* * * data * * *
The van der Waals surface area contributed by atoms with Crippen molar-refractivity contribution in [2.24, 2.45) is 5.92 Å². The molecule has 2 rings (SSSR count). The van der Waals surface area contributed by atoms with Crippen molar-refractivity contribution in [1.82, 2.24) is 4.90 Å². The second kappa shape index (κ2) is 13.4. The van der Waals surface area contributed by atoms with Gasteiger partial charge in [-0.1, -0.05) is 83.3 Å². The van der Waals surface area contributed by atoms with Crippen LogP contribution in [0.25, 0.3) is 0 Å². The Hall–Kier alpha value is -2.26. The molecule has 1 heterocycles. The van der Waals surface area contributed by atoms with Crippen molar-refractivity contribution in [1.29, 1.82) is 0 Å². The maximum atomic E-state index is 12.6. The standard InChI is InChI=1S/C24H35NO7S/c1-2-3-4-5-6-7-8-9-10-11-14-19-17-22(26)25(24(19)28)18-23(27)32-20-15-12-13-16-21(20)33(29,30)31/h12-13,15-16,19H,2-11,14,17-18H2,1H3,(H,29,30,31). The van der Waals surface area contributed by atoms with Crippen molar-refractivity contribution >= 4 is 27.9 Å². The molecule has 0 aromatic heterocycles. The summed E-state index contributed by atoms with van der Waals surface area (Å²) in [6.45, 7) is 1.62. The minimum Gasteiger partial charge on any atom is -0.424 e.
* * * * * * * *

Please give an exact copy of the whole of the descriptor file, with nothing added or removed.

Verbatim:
The van der Waals surface area contributed by atoms with Crippen molar-refractivity contribution in [2.24, 2.45) is 5.92 Å². The molecule has 2 rings (SSSR count). The van der Waals surface area contributed by atoms with Crippen molar-refractivity contribution in [1.82, 2.24) is 4.90 Å². The second kappa shape index (κ2) is 13.4. The van der Waals surface area contributed by atoms with Gasteiger partial charge in [-0.1, -0.05) is 83.3 Å². The van der Waals surface area contributed by atoms with Crippen LogP contribution in [0.25, 0.3) is 0 Å². The Hall–Kier alpha value is -2.26. The molecule has 1 heterocycles. The van der Waals surface area contributed by atoms with Crippen molar-refractivity contribution in [1.29, 1.82) is 0 Å². The maximum atomic E-state index is 12.6. The standard InChI is InChI=1S/C24H35NO7S/c1-2-3-4-5-6-7-8-9-10-11-14-19-17-22(26)25(24(19)28)18-23(27)32-20-15-12-13-16-21(20)33(29,30)31/h12-13,15-16,19H,2-11,14,17-18H2,1H3,(H,29,30,31). The van der Waals surface area contributed by atoms with Crippen molar-refractivity contribution >= 4 is 27.9 Å². The molecule has 0 aromatic heterocycles. The summed E-state index contributed by atoms with van der Waals surface area (Å²) in [6.45, 7) is 1.62. The minimum Gasteiger partial charge on any atom is -0.424 e.